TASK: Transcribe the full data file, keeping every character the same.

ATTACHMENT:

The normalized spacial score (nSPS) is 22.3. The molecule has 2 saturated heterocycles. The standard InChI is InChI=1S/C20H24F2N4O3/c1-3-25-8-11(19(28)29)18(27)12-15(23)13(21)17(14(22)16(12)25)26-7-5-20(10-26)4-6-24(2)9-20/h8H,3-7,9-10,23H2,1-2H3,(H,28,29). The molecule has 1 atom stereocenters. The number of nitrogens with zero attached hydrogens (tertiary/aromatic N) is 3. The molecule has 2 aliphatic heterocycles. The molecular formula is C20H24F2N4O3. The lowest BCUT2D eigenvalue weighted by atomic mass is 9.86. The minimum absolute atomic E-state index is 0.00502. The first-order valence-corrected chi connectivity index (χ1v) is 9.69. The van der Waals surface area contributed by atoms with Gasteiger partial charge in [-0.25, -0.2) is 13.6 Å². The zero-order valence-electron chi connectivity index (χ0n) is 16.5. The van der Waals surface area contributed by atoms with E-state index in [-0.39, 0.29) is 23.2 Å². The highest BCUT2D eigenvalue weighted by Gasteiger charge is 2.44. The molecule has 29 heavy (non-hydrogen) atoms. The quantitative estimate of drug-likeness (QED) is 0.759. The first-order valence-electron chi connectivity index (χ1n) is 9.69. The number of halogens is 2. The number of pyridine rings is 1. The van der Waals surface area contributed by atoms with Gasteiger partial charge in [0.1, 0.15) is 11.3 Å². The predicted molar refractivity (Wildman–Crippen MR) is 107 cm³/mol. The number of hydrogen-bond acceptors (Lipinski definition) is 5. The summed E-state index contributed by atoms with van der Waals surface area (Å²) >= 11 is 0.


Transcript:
The normalized spacial score (nSPS) is 22.3. The molecule has 2 saturated heterocycles. The standard InChI is InChI=1S/C20H24F2N4O3/c1-3-25-8-11(19(28)29)18(27)12-15(23)13(21)17(14(22)16(12)25)26-7-5-20(10-26)4-6-24(2)9-20/h8H,3-7,9-10,23H2,1-2H3,(H,28,29). The molecule has 1 atom stereocenters. The number of nitrogens with zero attached hydrogens (tertiary/aromatic N) is 3. The molecule has 2 aliphatic heterocycles. The molecular formula is C20H24F2N4O3. The lowest BCUT2D eigenvalue weighted by atomic mass is 9.86. The minimum absolute atomic E-state index is 0.00502. The first-order valence-corrected chi connectivity index (χ1v) is 9.69. The van der Waals surface area contributed by atoms with Gasteiger partial charge in [-0.25, -0.2) is 13.6 Å². The zero-order valence-electron chi connectivity index (χ0n) is 16.5. The van der Waals surface area contributed by atoms with E-state index in [-0.39, 0.29) is 23.2 Å². The highest BCUT2D eigenvalue weighted by Gasteiger charge is 2.44. The molecule has 29 heavy (non-hydrogen) atoms. The quantitative estimate of drug-likeness (QED) is 0.759. The first-order valence-electron chi connectivity index (χ1n) is 9.69. The number of halogens is 2. The number of pyridine rings is 1. The van der Waals surface area contributed by atoms with Gasteiger partial charge in [0.1, 0.15) is 11.3 Å². The predicted molar refractivity (Wildman–Crippen MR) is 107 cm³/mol. The number of hydrogen-bond acceptors (Lipinski definition) is 5. The summed E-state index contributed by atoms with van der Waals surface area (Å²) >= 11 is 0.